The new WordPress Gutenberg “Group block” explained

It took a while, but it’s finally happening and I’m very excited that the new “group” block was added to the Gutenberg plugin version 5.5 a few days ago. The group block makes it possible to group multiple blocks together while adding some helpful features like background colour.

At the moment the group block is only available in the Gutenberg plugin, but the block will hopefully be added as a standard block to the upcoming WordPress 5.3 release (the 5.2 release is planned for the beginning of May).

Why is the group block so interesting?

At first the new group block doesn’t look like anything special, but I think it’s actually one of the most important blocks added as a WordPress default block so far. At the moment the options available in the group block are very limited. But as the block development continues the group block will play an important role in helping the new WordPress editor grow into a true page builder.

What is the group block?

The group block is a container block, which allows to group multiple child blocks. One of the most useful combinations is to take the group block, include a column block into it and add further blocks inside your columns.

This way you can easily create a multi-column layout with a background colour (and hopefully a background image as well).

The Gutenberg editor as a page builder?

From my perspective the new group block is an exciting development, as Gutenberg is now increasingly becoming a tool to build entire page templates and more complex layouts. The potential to replace traditional page builder plugins for less complex sites is now here.

To date users had to rely on Gutenberg block plugins to be able to group blocks together and create more complex page layouts. Since the block concept is still fairly new and block plugins are in their early stages of development, I would rather not depend on external additional blocks for now, in order to build fundamental page layouts.

As a number of block plugins have already been sold off to larger companies and itโ€™s not completely clear how these will evolve in future, it is currently safer to primarily rely on the default WordPress blocks (especially for core blocks like the group block). This ensures that while block development progresses, my plage layouts will continue to work in future.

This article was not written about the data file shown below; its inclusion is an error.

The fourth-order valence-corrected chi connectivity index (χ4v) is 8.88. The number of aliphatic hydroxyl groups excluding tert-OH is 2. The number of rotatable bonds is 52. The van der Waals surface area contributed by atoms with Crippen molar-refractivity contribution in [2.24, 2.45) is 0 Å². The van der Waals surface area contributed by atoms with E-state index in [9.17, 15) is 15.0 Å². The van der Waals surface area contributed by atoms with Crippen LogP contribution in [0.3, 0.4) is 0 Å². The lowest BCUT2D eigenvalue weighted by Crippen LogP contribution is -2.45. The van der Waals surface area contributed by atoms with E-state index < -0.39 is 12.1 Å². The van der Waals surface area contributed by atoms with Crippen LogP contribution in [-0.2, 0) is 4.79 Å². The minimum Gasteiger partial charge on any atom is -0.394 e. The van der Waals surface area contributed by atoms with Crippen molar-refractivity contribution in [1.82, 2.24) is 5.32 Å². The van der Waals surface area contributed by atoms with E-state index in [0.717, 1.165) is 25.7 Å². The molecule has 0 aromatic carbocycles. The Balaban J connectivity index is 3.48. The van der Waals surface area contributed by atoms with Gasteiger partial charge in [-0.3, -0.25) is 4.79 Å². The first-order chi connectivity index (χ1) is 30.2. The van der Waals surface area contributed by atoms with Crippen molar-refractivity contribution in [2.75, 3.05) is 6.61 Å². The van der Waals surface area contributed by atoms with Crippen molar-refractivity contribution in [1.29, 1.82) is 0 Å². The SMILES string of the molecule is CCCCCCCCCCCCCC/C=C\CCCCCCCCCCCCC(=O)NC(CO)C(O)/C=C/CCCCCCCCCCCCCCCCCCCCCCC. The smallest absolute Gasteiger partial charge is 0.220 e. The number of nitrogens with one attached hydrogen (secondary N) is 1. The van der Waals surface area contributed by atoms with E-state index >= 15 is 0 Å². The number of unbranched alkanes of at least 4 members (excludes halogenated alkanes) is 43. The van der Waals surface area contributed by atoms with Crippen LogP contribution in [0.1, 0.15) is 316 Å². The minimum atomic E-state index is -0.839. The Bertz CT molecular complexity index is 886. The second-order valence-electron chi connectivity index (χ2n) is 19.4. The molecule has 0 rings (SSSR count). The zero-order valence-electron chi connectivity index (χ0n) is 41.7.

However, the block plugin discussion is an important topic that we will soon discuss in more detail in further blog posts.

How can we use the group block right now?

Back to the group block for now. How can we currently use the new block and which features does it already include? Letโ€™s have a quick look at the block options in the editor:

In the toolbar it’s possible to choose between a wide or fullscreen width. Additionally you have the option to change the group block’s background color in the Block Inspector. Here you also have the possibility to add an HTML anchor to each group block on a page. This makes it possible to create a One Page website using a number of group blocks that are linked to the siteโ€™s menu items.

Upon reading the group block discussions onย Github, it sounds like it will probably be possible to add a background image as well as a transparent overlay colour in future.

So, while the group block is still somewhat basic at the moment, there is great potential. I hope that the block will offer more design flexibility, so that it can be used to build more complex page layouts in the Gutenberg editor.

What do you think?

How do you like the new group block? Have you tested the new block already? Which additional features would you like to see in upcoming releases? And what do you think about using the new editor in general? If you have accustomed yourself with the block already, do you have questions we could discuss further here? I would love to hear from you, please leave a comment below.

1 comment on “The new WordPress Gutenberg “Group block” explained

  1. Barry Brunning

    Hello Ellen,

    Thank you for providing the answer to my Google search “Gutenberg group block missing”. I’d conjectured something like versions of Gutenberg in versions of WordPress was the answer. However, I don’t know where to look to see what release of Gutenberg is current in WordPress. Would be nice to know. Any clues?

    Best regards,
    Barry

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